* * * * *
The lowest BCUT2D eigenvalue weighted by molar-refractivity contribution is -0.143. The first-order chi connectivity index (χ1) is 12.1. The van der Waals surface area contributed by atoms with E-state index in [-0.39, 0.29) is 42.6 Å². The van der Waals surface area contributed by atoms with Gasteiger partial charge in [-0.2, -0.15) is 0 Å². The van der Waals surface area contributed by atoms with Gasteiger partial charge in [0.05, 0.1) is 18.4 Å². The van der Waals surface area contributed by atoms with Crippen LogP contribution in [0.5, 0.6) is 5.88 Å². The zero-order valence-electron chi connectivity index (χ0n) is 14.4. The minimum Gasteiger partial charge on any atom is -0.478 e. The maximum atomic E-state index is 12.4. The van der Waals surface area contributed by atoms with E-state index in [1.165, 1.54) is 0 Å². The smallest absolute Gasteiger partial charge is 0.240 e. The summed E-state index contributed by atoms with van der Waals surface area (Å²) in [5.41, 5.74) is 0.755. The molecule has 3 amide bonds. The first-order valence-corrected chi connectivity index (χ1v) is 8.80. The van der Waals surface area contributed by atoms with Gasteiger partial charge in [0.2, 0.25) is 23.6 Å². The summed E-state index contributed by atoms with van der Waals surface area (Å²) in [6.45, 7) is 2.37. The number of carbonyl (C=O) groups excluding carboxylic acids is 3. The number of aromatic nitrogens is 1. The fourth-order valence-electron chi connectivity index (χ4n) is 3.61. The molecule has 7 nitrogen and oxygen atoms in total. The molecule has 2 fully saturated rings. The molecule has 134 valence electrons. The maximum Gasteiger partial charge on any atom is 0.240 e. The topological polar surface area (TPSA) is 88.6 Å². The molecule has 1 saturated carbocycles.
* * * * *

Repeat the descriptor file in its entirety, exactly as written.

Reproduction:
The lowest BCUT2D eigenvalue weighted by molar-refractivity contribution is -0.143. The first-order chi connectivity index (χ1) is 12.1. The van der Waals surface area contributed by atoms with E-state index in [-0.39, 0.29) is 42.6 Å². The van der Waals surface area contributed by atoms with Gasteiger partial charge in [-0.2, -0.15) is 0 Å². The van der Waals surface area contributed by atoms with Gasteiger partial charge in [0.05, 0.1) is 18.4 Å². The van der Waals surface area contributed by atoms with Crippen LogP contribution in [0.5, 0.6) is 5.88 Å². The zero-order valence-electron chi connectivity index (χ0n) is 14.4. The minimum Gasteiger partial charge on any atom is -0.478 e. The maximum atomic E-state index is 12.4. The van der Waals surface area contributed by atoms with E-state index in [1.165, 1.54) is 0 Å². The smallest absolute Gasteiger partial charge is 0.240 e. The summed E-state index contributed by atoms with van der Waals surface area (Å²) in [5.41, 5.74) is 0.755. The molecule has 3 amide bonds. The first-order valence-corrected chi connectivity index (χ1v) is 8.80. The van der Waals surface area contributed by atoms with Gasteiger partial charge in [0.2, 0.25) is 23.6 Å². The summed E-state index contributed by atoms with van der Waals surface area (Å²) in [6.45, 7) is 2.37. The number of carbonyl (C=O) groups excluding carboxylic acids is 3. The number of aromatic nitrogens is 1. The fourth-order valence-electron chi connectivity index (χ4n) is 3.61. The molecule has 7 nitrogen and oxygen atoms in total. The molecule has 2 fully saturated rings. The molecule has 134 valence electrons. The maximum Gasteiger partial charge on any atom is 0.240 e. The topological polar surface area (TPSA) is 88.6 Å². The molecule has 1 saturated carbocycles.